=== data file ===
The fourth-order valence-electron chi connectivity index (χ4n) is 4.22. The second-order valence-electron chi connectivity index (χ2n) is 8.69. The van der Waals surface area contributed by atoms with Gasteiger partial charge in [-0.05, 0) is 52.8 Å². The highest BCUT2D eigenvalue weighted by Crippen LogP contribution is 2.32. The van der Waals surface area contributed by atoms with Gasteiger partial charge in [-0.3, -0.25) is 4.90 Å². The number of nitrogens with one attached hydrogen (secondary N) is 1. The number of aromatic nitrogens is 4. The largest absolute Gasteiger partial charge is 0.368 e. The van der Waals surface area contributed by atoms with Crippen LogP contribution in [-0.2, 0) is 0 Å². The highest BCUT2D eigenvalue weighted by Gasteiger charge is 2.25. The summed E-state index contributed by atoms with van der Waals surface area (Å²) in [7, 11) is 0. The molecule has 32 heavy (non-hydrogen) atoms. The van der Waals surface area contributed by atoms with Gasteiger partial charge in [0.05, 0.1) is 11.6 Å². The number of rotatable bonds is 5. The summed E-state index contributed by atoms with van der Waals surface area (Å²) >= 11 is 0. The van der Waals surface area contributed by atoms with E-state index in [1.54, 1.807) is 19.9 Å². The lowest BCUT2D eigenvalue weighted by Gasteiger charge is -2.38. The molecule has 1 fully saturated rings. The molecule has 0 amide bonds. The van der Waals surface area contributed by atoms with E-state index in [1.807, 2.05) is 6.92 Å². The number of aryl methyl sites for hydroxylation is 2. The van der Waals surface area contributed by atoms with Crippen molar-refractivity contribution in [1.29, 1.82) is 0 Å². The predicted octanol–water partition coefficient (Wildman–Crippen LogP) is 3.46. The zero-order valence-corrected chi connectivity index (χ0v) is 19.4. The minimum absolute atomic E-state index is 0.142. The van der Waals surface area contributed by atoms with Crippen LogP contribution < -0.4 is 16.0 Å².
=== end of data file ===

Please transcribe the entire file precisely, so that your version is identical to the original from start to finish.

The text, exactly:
The fourth-order valence-electron chi connectivity index (χ4n) is 4.22. The second-order valence-electron chi connectivity index (χ2n) is 8.69. The van der Waals surface area contributed by atoms with Gasteiger partial charge in [-0.05, 0) is 52.8 Å². The highest BCUT2D eigenvalue weighted by Crippen LogP contribution is 2.32. The van der Waals surface area contributed by atoms with Gasteiger partial charge in [-0.3, -0.25) is 4.90 Å². The number of nitrogens with one attached hydrogen (secondary N) is 1. The number of aromatic nitrogens is 4. The largest absolute Gasteiger partial charge is 0.368 e. The van der Waals surface area contributed by atoms with Crippen LogP contribution in [-0.2, 0) is 0 Å². The highest BCUT2D eigenvalue weighted by Gasteiger charge is 2.25. The summed E-state index contributed by atoms with van der Waals surface area (Å²) in [7, 11) is 0. The molecule has 32 heavy (non-hydrogen) atoms. The van der Waals surface area contributed by atoms with Gasteiger partial charge in [0.05, 0.1) is 11.6 Å². The number of rotatable bonds is 5. The summed E-state index contributed by atoms with van der Waals surface area (Å²) >= 11 is 0. The van der Waals surface area contributed by atoms with E-state index in [1.54, 1.807) is 19.9 Å². The lowest BCUT2D eigenvalue weighted by Gasteiger charge is -2.38. The molecule has 1 fully saturated rings. The molecule has 0 amide bonds. The van der Waals surface area contributed by atoms with E-state index in [1.807, 2.05) is 6.92 Å². The number of aryl methyl sites for hydroxylation is 2. The van der Waals surface area contributed by atoms with Crippen molar-refractivity contribution in [1.29, 1.82) is 0 Å². The predicted octanol–water partition coefficient (Wildman–Crippen LogP) is 3.46. The zero-order valence-corrected chi connectivity index (χ0v) is 19.4. The minimum absolute atomic E-state index is 0.142. The van der Waals surface area contributed by atoms with Crippen LogP contribution < -0.4 is 16.0 Å².